No Car

The engineer got here early.

I’m a stickler for time, if it’s booked for 11, I’ll be there, maybe with only seconds to spare, but I don’t expect anybody early, certainly not in L.A.

But Anna was. She came at 10:40. I was dressed, but in the bathroom, preparing…

Now this was for a podcast, with a household name, so I said yes. And while we were waiting for the phone call, I got some info. Anna was freelance, a radio engineer/producer, she’d gone to college in Wisconsin, she lived in Koreatown with a roommate and then…

The call came in.

And when it was over, we talked music. Because everyone’s got an opinion, and I always want to hear what the younger generation has to say. She’s on Apple Music, she says when she lived in London she had trouble connecting to Spotify, and she liked Kendrick Lamar and Kid Cudi and…we talked equipment, headphones, recorders, and then she asked for the bathroom and when I got up to show her I noticed, there was no car parked out front.

Did she Uber here?


So, I told her it was best to call a car, because it can take the better part of ten minutes for one to arrive.

So I’m gonna forgo tackling the email, the triple digits that have accumulated over the hours, that have me antsy, and engage in further conversation until the car arrives.

And that’s when I ask her, DO YOU OWN A CAR?


She’s got a driver’s license, but no, she sees no need for  car, she’s got an Uber package. She pays ten bucks for a month of rides, twenty to be exact, and then it’s $6 if she takes UberX and $3 if she takes Uber Pool.


I dove deeper. She’s not committed to twenty rides, she’s just got to pay the ten bucks. And then she has the option of twenty rides, which she pays for as she goes.


No problem, she can go to the beach, she said she could go anywhere for $6.

And then I wondered why it paid to have an automobile at all.


There’s a market on the corner.

And she has a bicycle, and…

You’ve got to know, how does the song go, NOBODY WALKS IN L.A? Without wheels you were a non-factor, you couldn’t even exist, everything was too far away, but now…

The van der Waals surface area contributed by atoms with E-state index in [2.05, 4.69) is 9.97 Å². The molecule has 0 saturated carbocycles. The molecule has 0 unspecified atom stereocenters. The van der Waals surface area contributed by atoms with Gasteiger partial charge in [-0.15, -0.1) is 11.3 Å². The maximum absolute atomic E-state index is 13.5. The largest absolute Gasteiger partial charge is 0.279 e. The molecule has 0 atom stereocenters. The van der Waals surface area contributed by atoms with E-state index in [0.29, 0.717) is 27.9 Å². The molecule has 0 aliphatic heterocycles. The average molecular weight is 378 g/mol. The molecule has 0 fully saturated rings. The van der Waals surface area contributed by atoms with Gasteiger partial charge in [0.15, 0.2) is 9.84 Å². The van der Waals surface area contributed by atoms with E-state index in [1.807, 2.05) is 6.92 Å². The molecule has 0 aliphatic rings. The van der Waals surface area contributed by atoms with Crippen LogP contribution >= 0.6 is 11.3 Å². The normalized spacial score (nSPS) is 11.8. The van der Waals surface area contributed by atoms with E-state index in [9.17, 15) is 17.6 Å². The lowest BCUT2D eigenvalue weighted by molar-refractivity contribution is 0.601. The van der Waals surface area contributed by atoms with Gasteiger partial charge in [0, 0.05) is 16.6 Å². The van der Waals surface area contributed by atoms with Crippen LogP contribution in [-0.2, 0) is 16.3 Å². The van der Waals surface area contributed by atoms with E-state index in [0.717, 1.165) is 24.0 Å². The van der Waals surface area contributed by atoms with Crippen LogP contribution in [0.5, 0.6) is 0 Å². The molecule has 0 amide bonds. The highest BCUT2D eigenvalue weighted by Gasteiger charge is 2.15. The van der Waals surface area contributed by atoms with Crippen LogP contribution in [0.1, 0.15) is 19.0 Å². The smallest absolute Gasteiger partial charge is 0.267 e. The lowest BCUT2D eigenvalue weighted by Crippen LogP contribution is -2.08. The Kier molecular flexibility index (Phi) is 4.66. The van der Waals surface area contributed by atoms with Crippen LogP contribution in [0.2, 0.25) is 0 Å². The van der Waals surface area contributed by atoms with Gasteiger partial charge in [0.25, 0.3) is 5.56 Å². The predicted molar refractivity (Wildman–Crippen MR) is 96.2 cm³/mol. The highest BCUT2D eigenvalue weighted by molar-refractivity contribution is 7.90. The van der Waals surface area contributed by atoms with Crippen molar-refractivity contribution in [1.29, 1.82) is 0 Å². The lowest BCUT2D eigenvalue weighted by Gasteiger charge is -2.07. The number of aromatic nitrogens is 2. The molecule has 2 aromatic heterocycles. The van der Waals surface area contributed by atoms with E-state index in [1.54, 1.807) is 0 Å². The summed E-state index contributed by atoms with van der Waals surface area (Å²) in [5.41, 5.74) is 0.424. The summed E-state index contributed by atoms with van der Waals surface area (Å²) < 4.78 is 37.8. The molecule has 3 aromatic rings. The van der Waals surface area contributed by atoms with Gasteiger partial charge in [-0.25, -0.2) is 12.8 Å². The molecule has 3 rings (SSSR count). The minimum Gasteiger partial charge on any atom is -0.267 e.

There’s a whole generation living in spread-out Los Angeles without wheels. And Anna’s not the only one I know, Richard’s son has got no car, and Daniel’s son doesn’t either.

Talk about a change in generations.

I wouldn’t have to get my car smogged, never mind pay insurance. I wouldn’t have to worry about maintenance, depreciation…

I’m over the whole car thing anyway, if someone offered me a new machine I’d say no. Why, so I can be anxious about parking it, scratching it? As for impressing others, ever since Larry David drove a Prius on “Curb Your Enthusiasm” that paradigm was undercut. If you’re laying out tonnage for an automobile, other than a Tesla, you’re a joke, you don’t see the importance of the environment, your priorities are screwed up, that’s right, we’re judging you, especially if you’ve got one of those exotic sports cars.

Talk about a change in generations, there’s a gap as wide as the one between boomers and their parents back in the sixties. Boomers think they’re so hip, so knowledgeable and up-to-date, but they’re the first to e-mail me about CDs or files and acquisitions, whereas the youngsters know it’s all about on demand, you want to be footloose and fancy free, to travel on a whim, uninhibited, baggage is anathema.

Just like Snapchat, they get it and their parents don’t. But also, they don’t care about its valuation, its usership, it fulfills a function and then they’ll go somewhere else, they’re not locked into a format, they’re fluid.

Ford just fired their CEO, because the one they had wasn’t forward-looking enough, wasn’t into driverless cars and electrics. It’s a wonder no one at the record label was fired because of a lack of knowledge of technology.

You can fight the old wars or jump into the pool. You can complain about recording revenue, you can talk about piracy, bitch about Ticketmaster, or you can realize those issues are all in the rearview mirror, because today’s generations don’t care about them. They’ll pay for convenience, they’ll overpay if they desire something, they’re about building their lives as opposed to accumulating goods.

This is not only a sea change for generations…

This is a sea change for America.

First they came for our CDs.

Then they came for our retail stores.

Now they’re coming for all our assets, all the stuff we thought immutable and desirable, that we had to have. You might build a shrine to yourself online, but in the real world?

Forget about it.

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